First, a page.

FERC rejects two permit apps for Watterra hydroelectric projects in Kansas

The Federal Energy Regulatory Commission on Nov. 5 rejected two recent applications by Watterra Energy Kansas LLC for preliminary permits on hydro projects because other parties had existing permits on at least part of the covered site areas.

In October, Watterra Energy Kansas submitted a preliminary permit application for the Milford Dam Hydroelectric Project, to be located at the existing U.S. Army Corps of Engineers Milford Dam on the Republican River in Geary County, Kansas. The proposed project would consist of two 2.63-MW Francis turbines connected to a single generator and a 4,440-foot-long, 12.7-kV transmission line.

But, FERC pointed out that on July 27 of this year, the commission issued Mid-Atlantic Hydro LLC a preliminary permit for the Milford Hydroelectric Project, with that permit to expire on June 30, 2018. “A review of your preliminary permit application shows that portions of your proposed project boundary and facilities would overlap with Mid-Atlantic Hydro’s permitted project site,” said FERC. “Under section 4.33(a)(1) of our regulations, the Commission cannot accept a preliminary permit application for project works that would develop, conserve, and utilize, in whole or in part, the same water resources that would be developed, conserved, and utilized by a project for which there is an unexpired preliminary permit. The purpose of a preliminary permit is to preserve the right of the permit holder to have the first priority in applying for a license for the project while the permittee studies the feasibility of its proposed project.”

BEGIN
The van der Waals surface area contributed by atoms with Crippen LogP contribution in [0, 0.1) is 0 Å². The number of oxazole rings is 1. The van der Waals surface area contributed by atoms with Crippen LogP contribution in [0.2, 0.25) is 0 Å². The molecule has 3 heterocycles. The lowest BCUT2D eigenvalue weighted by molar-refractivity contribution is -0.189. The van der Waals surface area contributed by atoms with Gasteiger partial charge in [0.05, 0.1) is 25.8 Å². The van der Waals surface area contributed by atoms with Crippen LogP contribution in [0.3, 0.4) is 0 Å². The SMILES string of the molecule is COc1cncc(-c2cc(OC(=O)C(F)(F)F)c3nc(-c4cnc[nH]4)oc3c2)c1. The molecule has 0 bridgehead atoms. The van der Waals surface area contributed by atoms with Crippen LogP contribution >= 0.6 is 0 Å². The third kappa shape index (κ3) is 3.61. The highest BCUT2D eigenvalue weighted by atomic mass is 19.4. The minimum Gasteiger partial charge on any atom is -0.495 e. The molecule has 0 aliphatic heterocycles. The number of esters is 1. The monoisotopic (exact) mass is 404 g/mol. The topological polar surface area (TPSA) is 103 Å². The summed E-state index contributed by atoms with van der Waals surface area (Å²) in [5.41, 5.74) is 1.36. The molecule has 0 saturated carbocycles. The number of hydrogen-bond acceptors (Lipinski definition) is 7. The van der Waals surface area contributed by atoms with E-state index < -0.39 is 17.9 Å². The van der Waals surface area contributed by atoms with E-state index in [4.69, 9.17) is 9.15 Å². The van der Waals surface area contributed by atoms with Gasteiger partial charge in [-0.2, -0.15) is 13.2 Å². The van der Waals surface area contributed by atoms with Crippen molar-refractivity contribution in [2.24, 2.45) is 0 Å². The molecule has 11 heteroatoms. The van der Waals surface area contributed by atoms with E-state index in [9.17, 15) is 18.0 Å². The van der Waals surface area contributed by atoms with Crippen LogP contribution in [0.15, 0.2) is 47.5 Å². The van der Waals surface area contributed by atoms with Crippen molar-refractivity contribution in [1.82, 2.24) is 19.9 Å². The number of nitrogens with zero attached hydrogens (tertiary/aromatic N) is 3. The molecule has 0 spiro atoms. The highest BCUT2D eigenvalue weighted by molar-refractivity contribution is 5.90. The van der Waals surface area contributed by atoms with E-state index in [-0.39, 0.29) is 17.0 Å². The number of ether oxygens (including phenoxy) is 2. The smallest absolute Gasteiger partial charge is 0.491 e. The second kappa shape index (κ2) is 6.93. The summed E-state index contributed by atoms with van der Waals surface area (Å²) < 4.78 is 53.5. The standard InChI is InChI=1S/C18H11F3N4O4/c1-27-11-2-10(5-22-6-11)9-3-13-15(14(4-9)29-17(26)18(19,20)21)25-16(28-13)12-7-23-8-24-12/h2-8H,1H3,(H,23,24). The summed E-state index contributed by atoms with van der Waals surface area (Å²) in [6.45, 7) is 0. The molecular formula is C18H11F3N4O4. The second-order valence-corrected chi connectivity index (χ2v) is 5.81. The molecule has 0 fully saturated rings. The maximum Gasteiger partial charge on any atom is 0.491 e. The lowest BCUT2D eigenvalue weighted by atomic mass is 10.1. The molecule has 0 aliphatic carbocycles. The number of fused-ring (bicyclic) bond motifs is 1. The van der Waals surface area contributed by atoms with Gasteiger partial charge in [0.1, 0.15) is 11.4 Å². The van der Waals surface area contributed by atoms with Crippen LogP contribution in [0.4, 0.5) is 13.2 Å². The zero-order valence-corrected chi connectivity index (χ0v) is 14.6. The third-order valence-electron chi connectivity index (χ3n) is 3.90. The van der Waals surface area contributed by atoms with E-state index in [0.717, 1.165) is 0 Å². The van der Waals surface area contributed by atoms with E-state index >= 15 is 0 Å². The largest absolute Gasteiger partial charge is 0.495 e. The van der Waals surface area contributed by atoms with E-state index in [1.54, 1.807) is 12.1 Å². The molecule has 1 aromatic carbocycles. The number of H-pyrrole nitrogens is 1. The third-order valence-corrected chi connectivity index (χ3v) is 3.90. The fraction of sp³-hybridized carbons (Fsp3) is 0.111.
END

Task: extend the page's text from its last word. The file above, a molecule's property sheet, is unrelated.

Also in October, Watterra Energy Kansas submitted a preliminary permit application for the Tuttle Creek Dam Hydroelectric Project. This project would be located at the existing U.S. Army Corps of Engineers Tuttle Creek Dam on the Big Blue River in Pottawatomie County, Kansas. The proposed project would consist of two 5.93-MW Francis turbines connected to a single generator and a 8,200-foot-long, 12.7-kV transmission line.

But in this case, on Jan. 29, 2014, the commission issued Mid-Atlantic Hydro a preliminary permit for the Tuttle Creek Hydroelectric Project. That permit expires on Dec. 31, 2017. “A review of your preliminary permit application shows that portions of your proposed project boundary and facilities would overlap with Mid-Atlantic Hydro’s permitted project site,” said FERC in rejecting that second application.

About Barry Cassell 20414 Articles
Barry Cassell is Chief Analyst for GenerationHub covering coal and emission controls issues, projects and policy. He has covered the coal and power generation industry for more than 24 years, beginning in November 2011 at GenerationHub and prior to that as editor of SNL Energy’s Coal Report. He was formerly with Coal Outlook for 15 years as the publication’s editor and contributing writer, and prior to that he was editor of Coal & Synfuels Technology and associate editor of The Energy Report. He has a bachelor’s degree from Central Michigan University.